Why a Travel Blog for Canadian Boomers? They are “Special”

Like any demographic group Canadian Boomers are “special”…

In Canada, the baby boom spanned from 1952 until 1965. It was the result of good economic times, not due to the end of WWII in 1949 as it was for out southern neightbors. The peak of Canada’s Boom was in 1959.

boomer armpit farts

By 2017, the same year that Canada will be celebrating the 150th anniversary of confederation,  Canadian Boomers will start to reach the age of 65 and begin to retire en masse. This will dramatically change Canada’s profile, not just at work, but also in terms of entertainment and travel:

  • 50% of Boomers have or expect an inheritance in the next 20 years.
  • 1/5 will receive an inheritance > $100,000 and 1/3 $25,000 to $100,000.
  • ~ $1 trillion dollars will be inherited by Boomers in the next 20 years.
  • Travel is the #1 item that inheriting Boomers say they will spend their money on.

blog photo boomers in ventimiglia

For Boomers, comfort is more important than money: Boomers are willing to pay for luxury items, as long as they feel they are getting good value (e.g., opting for more expensive options in lieu of discomfort) (Canada Living).

The Boomer attitude towards travel, like everything else, is unique. Boomers consider travel a necessity, not a luxury; 
have traveled more than their predecessors; see themselves as forever young; want to have fun;
 demand immediate gratification; are not passive; think they are “special”; like creature comforts; are time deprived; will pay for luxury, expertise and convenience; are skeptical of institutions and individuals; like to associate with people like themselves; and, are not homogenous (Kim Ross).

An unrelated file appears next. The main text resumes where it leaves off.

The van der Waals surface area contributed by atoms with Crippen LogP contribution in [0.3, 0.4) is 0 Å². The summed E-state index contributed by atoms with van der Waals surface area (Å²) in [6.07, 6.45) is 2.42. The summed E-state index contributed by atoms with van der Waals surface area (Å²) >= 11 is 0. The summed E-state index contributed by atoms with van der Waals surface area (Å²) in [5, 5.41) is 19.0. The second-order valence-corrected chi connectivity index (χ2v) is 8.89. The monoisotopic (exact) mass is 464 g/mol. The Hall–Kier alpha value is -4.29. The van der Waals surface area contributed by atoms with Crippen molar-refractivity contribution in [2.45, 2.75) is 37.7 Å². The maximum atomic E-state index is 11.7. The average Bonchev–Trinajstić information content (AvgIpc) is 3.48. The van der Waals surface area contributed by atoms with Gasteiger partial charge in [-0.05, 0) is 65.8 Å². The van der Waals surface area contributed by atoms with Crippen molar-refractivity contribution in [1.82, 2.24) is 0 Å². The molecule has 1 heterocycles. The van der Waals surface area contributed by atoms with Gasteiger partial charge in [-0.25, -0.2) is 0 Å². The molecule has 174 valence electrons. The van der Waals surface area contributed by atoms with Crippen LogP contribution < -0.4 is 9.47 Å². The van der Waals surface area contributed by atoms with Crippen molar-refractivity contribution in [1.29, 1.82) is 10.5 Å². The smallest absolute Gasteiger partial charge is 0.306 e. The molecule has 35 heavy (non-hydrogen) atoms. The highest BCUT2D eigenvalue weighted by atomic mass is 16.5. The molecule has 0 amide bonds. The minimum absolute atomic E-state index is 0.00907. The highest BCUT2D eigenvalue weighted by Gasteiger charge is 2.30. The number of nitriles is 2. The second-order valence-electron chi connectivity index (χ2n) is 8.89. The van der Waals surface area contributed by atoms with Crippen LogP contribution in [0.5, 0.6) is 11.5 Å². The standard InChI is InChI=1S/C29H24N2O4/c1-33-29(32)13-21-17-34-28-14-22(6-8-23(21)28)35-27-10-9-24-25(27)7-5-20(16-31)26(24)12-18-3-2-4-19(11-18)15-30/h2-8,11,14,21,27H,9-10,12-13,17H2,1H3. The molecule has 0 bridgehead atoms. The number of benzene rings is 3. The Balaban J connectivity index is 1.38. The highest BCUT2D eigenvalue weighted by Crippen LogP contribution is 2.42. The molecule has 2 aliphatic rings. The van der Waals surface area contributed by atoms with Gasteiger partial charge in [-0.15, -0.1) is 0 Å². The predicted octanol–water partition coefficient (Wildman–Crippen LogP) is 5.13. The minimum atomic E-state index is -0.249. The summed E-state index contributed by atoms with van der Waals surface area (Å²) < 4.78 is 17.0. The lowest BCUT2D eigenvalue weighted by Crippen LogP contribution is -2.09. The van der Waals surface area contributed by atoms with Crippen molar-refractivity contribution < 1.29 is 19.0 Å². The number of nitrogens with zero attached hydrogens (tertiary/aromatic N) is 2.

Boomer travel trends include: ecotourism, adventure (e.g., cycling, scuba, skiing), medical tourism, multigenerational, bucket list, passions (e.g., foodie travel), and spiritual journeys (Suzanne Gerber). In addition, genealogical tourism to trace your ancestry, mystery “whodunit” tours, educational travel (e.g., food and wine, birding, language, dancing), train tours, cargo ship travel, volunteer tourism, and river and canal cruising (Canada Living).

According to Jefferies, Boomers will spend their retirement money on golfing and travel.

The asset rich retired Boomers will be a major travel market force in the coming years.

Canadian Boomers are different than Americans in many ways for example Canadians: live longer; are more satisfied with their lives; say “sorry” a lot… which boosts happiness and strengthen relationships; have fewer issues with their kids (who are better educated, have a lower suicide rate, lower rate of infant mortality and a lower unemployment rate); have lower health care costs; have fewer divorces; are more accepting of diversity and much less prudish; are fitter, have more sex, drink less and are richer; accept homosexuality; donate more money to charities; have a better work-life balance; have bigger houses; greater economic freedom and less income disparity; are safer (Macleans)… And that’s just the tip of the iceberg.

Canadian Boomers have very different options available to them than American Boomers in the area of rewards and credit options. Furthermore, most of the best travel blogs on the net are American-centric and for the adventure seeking / child-herding under 50 crowd.

As Canadian mid-century moderns with a yen for the fabulous we have not found a blog or e-community dedicated to our very exacting needs. So we decided to develop our own.

If you are one of them, then this blog’s for you!

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